Microscopic features of crack growth in thin plates of single-crystalline Fe-3wt%Si alloy in both air and hydrogen environments were investigated by electron channeling contrast imaging (ECCI), electron backscattering diffraction (EBSD), as well as scanning electron microscopy fractography. The goal was to elucidate the discontinuous crack growth as well as the constant unit distance of crack extension (striation spacing). Center-cracked specimens were tested under a sustained load in a hydrogen environment, while they were under continuous stretching in the air environment. The following results were obtained. (1) Striation is formed by extensive slips emitted from the crack tip, mainly contributed from specific (11‾2)[1‾11] and (1‾12)[1‾11‾] slip systems. The discontinuous crack growth is mainly caused by interaction of the crack and (11‾2)[1‾11] and (1‾12)[1‾11‾] slip bands/cell walls formed ahead of the crack tip. These slip bands/cells show that the spacing between slip bands/cells is constant and independent of the crack length. Hence, the striation spacing is the same as that of the slip bands/cells ahead of the crack tip. (2) Hydrogen may affect the slip behavior by reducing the spacing between slip bands/cells ahead of the crack tip compared to that in the air environment.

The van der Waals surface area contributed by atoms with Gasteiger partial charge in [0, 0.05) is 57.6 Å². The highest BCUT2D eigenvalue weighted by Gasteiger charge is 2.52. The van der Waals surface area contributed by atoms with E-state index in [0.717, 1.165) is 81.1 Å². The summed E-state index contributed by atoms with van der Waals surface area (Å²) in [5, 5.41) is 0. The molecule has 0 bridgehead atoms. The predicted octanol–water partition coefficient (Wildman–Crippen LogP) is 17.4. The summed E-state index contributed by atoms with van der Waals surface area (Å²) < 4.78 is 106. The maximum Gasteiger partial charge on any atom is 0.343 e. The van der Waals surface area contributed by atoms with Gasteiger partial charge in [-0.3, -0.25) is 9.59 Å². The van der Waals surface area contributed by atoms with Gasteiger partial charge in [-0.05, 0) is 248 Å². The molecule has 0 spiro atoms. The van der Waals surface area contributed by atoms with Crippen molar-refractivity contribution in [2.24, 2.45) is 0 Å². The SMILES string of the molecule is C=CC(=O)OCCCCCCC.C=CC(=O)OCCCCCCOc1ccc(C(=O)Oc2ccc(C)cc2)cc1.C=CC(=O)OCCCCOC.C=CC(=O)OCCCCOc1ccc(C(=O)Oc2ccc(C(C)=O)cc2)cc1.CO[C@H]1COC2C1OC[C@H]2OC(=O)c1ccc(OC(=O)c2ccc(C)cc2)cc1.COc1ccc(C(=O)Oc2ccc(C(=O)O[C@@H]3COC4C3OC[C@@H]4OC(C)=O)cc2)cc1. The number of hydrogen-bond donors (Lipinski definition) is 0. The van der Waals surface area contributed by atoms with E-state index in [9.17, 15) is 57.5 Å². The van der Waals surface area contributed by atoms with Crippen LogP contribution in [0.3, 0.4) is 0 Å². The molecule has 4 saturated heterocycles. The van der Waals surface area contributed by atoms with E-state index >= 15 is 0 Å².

All Science Journal Classification (ASJC) codes
- Materials Science(all)
- Condensed Matter Physics
- Mechanics of Materials
- Mechanical Engineering